The Greens hope(d) to winkle the oil & gas cos out via ESG & investment boycotts, but that doesn't seem to be working as planned.  If Green indoctrination starves them of home-nation staff, but can't prevent bright, diligent, mobile Chinese / Malay / Vietnamese / Filipino engineers from filling their ranks, a decade from now, those oil & gas companies are going to have a very odd profile.

Perhaps the Army could also recruit there, too?  The Gurkhas have always been enthusiastic recruits.  And I bet you wouldn't need to worry about all that pronoun nonsense that's infected the Armed Forces these days.


Monday 6 May 2024

Trade war with China, hmm?

"The EU has restated its readiness to launch a trade war with China over imports of cheap electric cars, steel and cheap solar and wind technology, with Ursula von der Leyen saying the bloc will “not waver” from protecting industries and jobs after a meeting with the Chinese president, Xi Jinping, on his multi-day tour of Europe ...
If she's serious, the cost of (inter alia) net-zero programmes across Europe will go through the roof: and in principle at least, that's non-discretionary spending.  It'll be made all the more acute by the forthcoming Carbon Border Adjustment Mechanism.  I presume it would also be the final nail in the coffin of German exports to China.  And who'd have any euros left over for Ukraine?  It's quite a bluff, if that's what it is.

If she means it, well all I can say is: assuming the UK would somehow get swept up in this rather than being a lucky beneficiary of ramped-up Chinese dumping, then not for the first time in recent years, I will be very glad of my substantial hedge against inflation.  (No, not gold - that's against Bad News.)

Incidentally, you gotta smile at the nasty conference-hall-style chair Macron gave Xi at the Élysée.  That wobbly table looks rather egalitarian, too ...   He gave Trump a much nicer time.


Thursday 2 May 2024

Trouble at t'campus: where is this going?

I was a teenager when the anti-war protests hit US universities (and Grosvenor Square) and there was one of those historically quite frequent Paris uprisings.  It all seemed fairly apocalyptic at the time, with an undercurrent of Marxism & Trotskyism and something of a 'radicalisation' of a cohort of youth.  University-educated youth, that is, which in the UK at that time was a fairly modest percentage of the whole.  Large books are written on the impact this had - which wasn't nearly as much as its instigators hoped; certainly not as radical or instantaneous as they expected, even if it might have set off some kind of decades-long Gramscian process.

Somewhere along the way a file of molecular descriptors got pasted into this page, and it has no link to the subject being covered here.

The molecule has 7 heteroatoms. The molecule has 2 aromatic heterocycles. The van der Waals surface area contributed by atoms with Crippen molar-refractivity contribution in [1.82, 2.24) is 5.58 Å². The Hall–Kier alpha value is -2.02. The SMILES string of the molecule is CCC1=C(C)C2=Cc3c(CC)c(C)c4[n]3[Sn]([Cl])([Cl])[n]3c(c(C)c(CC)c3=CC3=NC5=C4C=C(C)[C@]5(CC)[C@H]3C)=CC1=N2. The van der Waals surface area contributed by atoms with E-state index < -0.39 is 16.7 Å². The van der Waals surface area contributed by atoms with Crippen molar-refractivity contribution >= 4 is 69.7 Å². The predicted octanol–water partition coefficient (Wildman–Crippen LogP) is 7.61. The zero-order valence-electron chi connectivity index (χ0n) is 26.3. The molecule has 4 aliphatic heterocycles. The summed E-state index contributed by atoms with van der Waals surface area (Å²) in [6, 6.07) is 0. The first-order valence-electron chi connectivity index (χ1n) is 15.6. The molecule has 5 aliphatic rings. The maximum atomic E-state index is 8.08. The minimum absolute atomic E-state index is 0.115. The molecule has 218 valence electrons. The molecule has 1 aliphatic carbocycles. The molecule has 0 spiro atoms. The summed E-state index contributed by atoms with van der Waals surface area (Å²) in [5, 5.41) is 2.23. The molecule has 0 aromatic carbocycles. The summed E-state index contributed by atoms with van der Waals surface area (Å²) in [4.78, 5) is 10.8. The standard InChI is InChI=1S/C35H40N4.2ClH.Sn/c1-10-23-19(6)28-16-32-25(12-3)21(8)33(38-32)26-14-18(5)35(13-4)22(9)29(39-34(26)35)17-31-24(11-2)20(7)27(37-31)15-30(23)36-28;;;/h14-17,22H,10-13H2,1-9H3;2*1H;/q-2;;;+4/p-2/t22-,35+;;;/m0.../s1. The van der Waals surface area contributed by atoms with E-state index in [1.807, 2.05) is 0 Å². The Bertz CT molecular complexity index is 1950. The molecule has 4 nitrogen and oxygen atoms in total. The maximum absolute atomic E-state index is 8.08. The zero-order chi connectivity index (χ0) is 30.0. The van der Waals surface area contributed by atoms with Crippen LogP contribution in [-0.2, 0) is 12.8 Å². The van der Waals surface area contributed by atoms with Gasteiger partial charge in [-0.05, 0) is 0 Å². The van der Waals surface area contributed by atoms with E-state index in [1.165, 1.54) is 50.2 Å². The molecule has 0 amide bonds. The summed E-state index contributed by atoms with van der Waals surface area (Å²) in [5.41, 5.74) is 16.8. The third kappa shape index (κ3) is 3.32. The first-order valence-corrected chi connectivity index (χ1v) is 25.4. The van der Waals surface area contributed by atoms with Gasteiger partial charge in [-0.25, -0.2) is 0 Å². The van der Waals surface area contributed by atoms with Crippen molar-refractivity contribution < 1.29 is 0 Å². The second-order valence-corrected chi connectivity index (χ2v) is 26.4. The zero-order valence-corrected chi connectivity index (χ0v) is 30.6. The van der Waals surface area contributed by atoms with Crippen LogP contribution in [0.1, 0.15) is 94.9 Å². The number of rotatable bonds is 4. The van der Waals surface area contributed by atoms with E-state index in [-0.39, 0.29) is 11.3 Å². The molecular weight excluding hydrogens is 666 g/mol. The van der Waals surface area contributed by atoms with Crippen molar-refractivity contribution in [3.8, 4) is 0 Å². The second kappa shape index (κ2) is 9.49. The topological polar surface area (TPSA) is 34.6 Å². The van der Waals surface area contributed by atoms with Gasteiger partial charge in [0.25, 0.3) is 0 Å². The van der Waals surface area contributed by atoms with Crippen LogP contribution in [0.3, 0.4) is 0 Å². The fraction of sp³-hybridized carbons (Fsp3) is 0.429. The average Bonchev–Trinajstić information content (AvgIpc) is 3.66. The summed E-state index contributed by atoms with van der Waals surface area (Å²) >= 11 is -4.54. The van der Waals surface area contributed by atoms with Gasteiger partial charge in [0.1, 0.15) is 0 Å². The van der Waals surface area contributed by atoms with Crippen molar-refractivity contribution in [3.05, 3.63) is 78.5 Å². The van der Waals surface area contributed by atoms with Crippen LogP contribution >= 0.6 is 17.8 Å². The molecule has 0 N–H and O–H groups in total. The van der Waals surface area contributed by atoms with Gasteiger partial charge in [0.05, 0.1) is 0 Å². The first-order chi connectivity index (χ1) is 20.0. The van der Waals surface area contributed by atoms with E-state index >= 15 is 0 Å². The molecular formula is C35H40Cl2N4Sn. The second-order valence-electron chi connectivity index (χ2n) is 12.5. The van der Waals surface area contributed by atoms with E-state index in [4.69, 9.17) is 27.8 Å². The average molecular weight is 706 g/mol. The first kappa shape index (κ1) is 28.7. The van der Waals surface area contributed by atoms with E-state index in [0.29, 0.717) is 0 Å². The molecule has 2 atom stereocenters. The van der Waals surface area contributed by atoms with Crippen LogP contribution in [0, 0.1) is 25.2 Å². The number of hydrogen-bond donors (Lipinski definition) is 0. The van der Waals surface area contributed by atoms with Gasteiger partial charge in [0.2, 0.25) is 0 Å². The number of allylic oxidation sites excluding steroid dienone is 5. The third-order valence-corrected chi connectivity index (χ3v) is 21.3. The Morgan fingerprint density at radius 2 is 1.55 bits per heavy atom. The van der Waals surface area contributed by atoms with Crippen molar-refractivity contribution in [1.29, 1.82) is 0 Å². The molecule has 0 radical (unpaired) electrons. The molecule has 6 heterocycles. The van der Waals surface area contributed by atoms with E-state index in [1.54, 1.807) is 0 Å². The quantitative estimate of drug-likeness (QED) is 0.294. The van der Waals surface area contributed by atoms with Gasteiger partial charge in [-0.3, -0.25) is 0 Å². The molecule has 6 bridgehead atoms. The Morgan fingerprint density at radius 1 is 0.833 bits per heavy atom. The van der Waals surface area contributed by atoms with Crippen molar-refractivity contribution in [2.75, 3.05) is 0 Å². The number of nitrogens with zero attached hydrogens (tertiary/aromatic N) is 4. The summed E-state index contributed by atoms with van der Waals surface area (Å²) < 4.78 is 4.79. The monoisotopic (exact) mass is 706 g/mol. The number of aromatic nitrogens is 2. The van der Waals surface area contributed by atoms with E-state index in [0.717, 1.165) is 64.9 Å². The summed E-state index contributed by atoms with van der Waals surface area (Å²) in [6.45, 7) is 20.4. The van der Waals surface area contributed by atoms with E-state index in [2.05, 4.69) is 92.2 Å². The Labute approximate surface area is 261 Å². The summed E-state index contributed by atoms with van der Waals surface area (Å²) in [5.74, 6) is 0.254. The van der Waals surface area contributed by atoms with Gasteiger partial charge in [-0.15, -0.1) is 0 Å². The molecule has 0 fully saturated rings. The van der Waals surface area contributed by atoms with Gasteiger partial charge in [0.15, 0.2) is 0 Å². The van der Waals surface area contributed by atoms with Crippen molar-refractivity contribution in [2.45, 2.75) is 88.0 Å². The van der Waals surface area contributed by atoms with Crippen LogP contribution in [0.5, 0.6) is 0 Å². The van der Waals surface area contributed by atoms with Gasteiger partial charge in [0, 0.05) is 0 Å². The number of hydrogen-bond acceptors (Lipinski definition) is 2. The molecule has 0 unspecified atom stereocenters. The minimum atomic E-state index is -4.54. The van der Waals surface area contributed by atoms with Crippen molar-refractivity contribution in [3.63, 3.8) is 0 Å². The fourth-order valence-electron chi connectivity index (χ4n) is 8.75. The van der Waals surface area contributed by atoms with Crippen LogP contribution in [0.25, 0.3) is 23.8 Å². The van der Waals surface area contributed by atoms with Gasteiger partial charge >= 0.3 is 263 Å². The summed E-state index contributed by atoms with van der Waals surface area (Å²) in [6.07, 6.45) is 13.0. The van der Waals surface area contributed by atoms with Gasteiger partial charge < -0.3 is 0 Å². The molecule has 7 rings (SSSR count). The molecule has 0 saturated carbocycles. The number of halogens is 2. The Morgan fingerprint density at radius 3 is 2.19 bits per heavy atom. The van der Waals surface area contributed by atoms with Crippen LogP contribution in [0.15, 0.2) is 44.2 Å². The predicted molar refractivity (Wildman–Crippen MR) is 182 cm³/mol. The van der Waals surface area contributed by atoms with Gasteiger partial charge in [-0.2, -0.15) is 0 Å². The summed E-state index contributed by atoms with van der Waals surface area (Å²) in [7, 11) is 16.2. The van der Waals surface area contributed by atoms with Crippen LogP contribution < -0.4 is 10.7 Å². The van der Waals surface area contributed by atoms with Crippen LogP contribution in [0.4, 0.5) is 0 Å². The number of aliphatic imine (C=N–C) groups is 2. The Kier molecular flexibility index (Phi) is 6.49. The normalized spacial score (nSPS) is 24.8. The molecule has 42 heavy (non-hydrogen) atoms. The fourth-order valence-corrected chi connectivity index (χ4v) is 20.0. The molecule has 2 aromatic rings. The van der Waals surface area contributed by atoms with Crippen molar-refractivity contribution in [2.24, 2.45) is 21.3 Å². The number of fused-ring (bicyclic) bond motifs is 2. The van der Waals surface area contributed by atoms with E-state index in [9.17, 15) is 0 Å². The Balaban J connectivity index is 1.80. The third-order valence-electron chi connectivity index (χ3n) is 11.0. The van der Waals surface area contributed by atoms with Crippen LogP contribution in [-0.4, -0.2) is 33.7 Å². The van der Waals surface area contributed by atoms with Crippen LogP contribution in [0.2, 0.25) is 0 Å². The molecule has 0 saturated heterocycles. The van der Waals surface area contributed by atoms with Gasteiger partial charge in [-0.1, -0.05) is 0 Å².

When I was at the university myself in the '70s, things were still fairly 'robust'.  There were pro-IRA meetings in pubs (with the occasional actual IRA man in attendance) and a readiness to resort to occupations of buildings, street-skirmishing, fist-fights etc on a fairly frequent basis.  I recall a spectacular (and very well-organised) pitch battle between the Trots and a visiting band of National Front: a set-piece medieval contest.  The 1980s seemed to put an end to this, and a curiously placid thirty-year period has ensued where very little campus violence has happened at all**.

Well, if the USA is its usual harbinger of trends, this might all be about to end.  In America there's no mainstream political outlet for pro-Palestinian sentiment (not even Bernie Sanders), absent which something ad hoc is bound to occur.  And there's a fairly violent anti-anti reaction, seemingly from off campus.  As happened in the '60s, it falls to an out-of-touch Democrat to preside over this, so a statesmanlike resolution seems unlikely and matters will fall to the frequently less-than-impressive local authorities.  The university authorities also seem fairly clueless as to what to do.  And elections loom.

Any lessons for us?  Well, Starmer is dead set against having the 'official' Labour Party offer any sort of mainstream political outlet for pro-Palestinian sentiment; and the university authorities are fairly clueless ... so we're also in a position where revolting students - in a vastly bigger overall student population than 50-60 years ago - are left to their own devices++.  Oh, and yes, elections loom here, too.

There are many dimensions to this but one that interests me particularly is: how does it play out in the GE?  Will the malcontents all vote for Galloway's party?  The Greens?  I just can't see a political pressure-valve for pro-Palestinian students, or indeed anyone with those sympathies.  Or maybe we find there aren't so many malcontents at all.

The 'traditional' student rebel never wanted a mainstream political outlet anyway, as a matter of pride.  They wanted to hate The Man in all his besuited manifestations.  Maybe, then, they are quietly happy at their rebellious work today, and will just graduate in due course to get on with the rest of their lives.  Could be a few smashed windows in the meantime, however.  Oh, and no statesmanlike resolution from Prime Minister "DPP" Starmer, either.



** Oddly, though, the little dears are so permanently petrified (of whom?) that there are key-pad locks on every door, where once everyone came and went as they pleased.  I have various fairly regular contacts with undergraduates and sometimes over a drink they will say - it seems your generation had more fun than we do ..?   I think they are right.  It's sad.

++ I haven't been to Germany for a while but from a distance it looks like many of the same factors are at work there, too.  France?